Lead and molybdenum in soils and forage near an atmospheric source
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Cómo citarLead and molybdenum in soils and forage near an atmospheric source
Soil samples collected in 1982 and 1983 from locations near an industrial park consisting of a Mo ore processing plant and a car battery manufacturing industry were analyzed for total and extractable Mo and Pb. Grass samples collected from the same locations were analyzed for total Mo and Pb and three samples were analyzed for total Cu. The objectives were to assess the potential toxicity of Mo and Pb to horses (Equus caballus) and cattle (Bos taurus) and to verify earlier research done in the same general area. Total and extractable Mo and Pb in soils and total Mo and Pb in grasses decreased with increase in distance downwind from the industrial site. The car battery plant ceased operation soon after the 1982 sampling and the extractable Pb in 1983 was much lower than in 1982, indicating a rapid reaction of Pb with soils. The total and extractable Mo in soils were about the same in 1983 as in 1982 even though the Mo industry installed electrostatic precipitators in late 1982 with a claimed 90% reduction of Mo emissions. The Pb, Mo, and Cu contents of grass samples indicated no potential problems of Pb toxicity to livestock, but the Mo concentrations and Cu/Mo ratios showed that cattle in the area would suffer from Mo-induced Cu deficiency (hypocuprosis).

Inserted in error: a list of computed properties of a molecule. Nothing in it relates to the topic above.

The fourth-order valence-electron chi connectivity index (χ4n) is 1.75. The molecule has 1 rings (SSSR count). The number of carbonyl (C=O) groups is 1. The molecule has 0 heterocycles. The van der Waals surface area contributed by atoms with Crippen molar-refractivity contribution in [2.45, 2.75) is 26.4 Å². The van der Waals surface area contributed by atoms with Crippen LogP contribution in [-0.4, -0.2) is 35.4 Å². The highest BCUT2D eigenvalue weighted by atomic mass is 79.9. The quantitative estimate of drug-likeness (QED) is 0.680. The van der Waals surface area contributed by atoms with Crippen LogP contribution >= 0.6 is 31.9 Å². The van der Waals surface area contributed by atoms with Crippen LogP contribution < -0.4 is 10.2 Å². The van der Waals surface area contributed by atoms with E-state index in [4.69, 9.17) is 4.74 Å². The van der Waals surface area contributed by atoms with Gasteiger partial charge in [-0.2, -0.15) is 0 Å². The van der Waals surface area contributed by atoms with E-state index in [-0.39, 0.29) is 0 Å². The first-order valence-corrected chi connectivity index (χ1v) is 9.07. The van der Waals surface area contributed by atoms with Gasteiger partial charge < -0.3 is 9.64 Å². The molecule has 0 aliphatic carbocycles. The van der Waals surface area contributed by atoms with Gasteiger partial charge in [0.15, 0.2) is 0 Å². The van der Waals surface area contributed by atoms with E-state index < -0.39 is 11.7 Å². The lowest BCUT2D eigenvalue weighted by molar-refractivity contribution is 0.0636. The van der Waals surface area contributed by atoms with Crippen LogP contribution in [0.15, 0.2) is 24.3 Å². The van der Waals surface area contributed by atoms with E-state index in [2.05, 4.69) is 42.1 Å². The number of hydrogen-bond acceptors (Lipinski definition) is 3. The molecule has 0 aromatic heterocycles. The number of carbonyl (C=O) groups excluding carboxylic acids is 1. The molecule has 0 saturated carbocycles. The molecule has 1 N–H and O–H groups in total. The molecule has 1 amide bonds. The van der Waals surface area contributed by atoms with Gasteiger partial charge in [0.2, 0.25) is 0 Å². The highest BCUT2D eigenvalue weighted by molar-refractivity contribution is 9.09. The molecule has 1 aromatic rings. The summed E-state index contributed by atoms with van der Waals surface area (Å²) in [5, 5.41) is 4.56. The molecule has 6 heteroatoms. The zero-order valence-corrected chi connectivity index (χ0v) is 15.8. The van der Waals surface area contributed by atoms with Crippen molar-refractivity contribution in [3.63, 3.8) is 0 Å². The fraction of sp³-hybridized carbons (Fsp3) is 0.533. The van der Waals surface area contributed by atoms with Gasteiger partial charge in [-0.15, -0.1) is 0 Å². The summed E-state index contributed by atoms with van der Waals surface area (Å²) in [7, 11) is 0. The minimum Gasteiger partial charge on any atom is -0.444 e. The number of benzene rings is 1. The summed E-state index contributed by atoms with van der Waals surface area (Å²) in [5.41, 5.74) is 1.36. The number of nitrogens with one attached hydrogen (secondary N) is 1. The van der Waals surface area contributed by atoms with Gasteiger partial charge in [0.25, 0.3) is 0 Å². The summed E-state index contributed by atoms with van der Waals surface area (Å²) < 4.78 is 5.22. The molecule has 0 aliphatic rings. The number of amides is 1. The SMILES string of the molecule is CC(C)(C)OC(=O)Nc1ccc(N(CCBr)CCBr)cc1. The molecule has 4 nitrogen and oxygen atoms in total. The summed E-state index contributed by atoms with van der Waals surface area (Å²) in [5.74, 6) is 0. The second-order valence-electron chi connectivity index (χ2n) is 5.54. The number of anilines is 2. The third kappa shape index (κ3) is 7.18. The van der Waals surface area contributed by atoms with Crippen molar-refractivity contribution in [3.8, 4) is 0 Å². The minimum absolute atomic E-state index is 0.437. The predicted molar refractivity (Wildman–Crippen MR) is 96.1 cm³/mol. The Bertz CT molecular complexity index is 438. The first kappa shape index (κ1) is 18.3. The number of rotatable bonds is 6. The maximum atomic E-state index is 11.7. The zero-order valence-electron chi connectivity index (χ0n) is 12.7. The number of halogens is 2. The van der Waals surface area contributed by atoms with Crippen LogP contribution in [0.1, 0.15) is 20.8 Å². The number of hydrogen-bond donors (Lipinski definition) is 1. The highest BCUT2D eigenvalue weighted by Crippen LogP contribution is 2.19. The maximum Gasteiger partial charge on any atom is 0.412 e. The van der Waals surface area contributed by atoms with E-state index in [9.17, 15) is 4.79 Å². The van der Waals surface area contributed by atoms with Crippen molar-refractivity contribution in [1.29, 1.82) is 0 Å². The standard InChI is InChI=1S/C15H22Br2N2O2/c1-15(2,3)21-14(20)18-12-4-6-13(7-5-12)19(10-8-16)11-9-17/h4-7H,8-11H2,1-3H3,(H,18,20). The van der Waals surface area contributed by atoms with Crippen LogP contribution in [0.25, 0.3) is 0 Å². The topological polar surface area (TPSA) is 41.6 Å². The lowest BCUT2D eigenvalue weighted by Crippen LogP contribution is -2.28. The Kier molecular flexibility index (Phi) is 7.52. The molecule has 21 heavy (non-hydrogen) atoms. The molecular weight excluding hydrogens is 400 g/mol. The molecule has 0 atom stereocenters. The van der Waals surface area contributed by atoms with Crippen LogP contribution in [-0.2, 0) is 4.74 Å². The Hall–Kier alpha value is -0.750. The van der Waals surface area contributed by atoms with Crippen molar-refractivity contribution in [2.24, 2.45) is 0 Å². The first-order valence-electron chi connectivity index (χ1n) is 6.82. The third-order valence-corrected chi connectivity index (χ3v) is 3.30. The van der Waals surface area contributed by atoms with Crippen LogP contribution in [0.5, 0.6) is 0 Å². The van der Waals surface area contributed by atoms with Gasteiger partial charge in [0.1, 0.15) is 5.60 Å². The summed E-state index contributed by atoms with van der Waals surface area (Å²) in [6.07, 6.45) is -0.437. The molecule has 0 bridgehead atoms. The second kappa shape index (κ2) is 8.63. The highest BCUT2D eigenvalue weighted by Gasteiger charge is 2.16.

Artículo de publicación SCOPUS
Quote ItemJournal of Environmental Quality, Volumen 16, Issue 4, 1987, Pages 313-315